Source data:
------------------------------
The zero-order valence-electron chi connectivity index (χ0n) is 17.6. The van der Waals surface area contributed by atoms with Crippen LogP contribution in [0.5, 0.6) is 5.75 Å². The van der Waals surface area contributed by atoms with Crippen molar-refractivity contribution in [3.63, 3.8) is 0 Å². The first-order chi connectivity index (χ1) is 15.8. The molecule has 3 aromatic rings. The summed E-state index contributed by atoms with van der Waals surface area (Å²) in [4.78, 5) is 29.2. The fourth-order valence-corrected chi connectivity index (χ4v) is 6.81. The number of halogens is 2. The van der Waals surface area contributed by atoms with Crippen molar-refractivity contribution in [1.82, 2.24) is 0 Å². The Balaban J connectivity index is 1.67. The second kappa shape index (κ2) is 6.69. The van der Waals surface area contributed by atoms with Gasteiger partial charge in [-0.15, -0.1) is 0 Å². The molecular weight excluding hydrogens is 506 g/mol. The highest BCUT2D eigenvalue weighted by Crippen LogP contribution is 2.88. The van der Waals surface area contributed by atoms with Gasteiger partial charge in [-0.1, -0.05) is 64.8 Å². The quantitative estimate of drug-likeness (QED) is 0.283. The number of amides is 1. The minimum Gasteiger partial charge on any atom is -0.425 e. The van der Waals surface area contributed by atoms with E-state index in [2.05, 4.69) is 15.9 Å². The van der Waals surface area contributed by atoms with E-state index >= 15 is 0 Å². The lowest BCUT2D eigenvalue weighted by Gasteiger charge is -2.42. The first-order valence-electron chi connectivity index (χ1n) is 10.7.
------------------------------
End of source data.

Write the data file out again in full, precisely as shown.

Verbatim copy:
The zero-order valence-electron chi connectivity index (χ0n) is 17.6. The van der Waals surface area contributed by atoms with Crippen LogP contribution in [0.5, 0.6) is 5.75 Å². The van der Waals surface area contributed by atoms with Crippen molar-refractivity contribution in [3.63, 3.8) is 0 Å². The first-order chi connectivity index (χ1) is 15.8. The molecule has 3 aromatic rings. The summed E-state index contributed by atoms with van der Waals surface area (Å²) in [4.78, 5) is 29.2. The fourth-order valence-corrected chi connectivity index (χ4v) is 6.81. The number of halogens is 2. The van der Waals surface area contributed by atoms with Crippen molar-refractivity contribution in [1.82, 2.24) is 0 Å². The Balaban J connectivity index is 1.67. The second kappa shape index (κ2) is 6.69. The van der Waals surface area contributed by atoms with Gasteiger partial charge in [-0.15, -0.1) is 0 Å². The molecular weight excluding hydrogens is 506 g/mol. The highest BCUT2D eigenvalue weighted by Crippen LogP contribution is 2.88. The van der Waals surface area contributed by atoms with Gasteiger partial charge in [-0.1, -0.05) is 64.8 Å². The quantitative estimate of drug-likeness (QED) is 0.283. The number of amides is 1. The minimum Gasteiger partial charge on any atom is -0.425 e. The van der Waals surface area contributed by atoms with E-state index in [2.05, 4.69) is 15.9 Å². The van der Waals surface area contributed by atoms with E-state index >= 15 is 0 Å². The lowest BCUT2D eigenvalue weighted by Gasteiger charge is -2.42. The first-order valence-electron chi connectivity index (χ1n) is 10.7.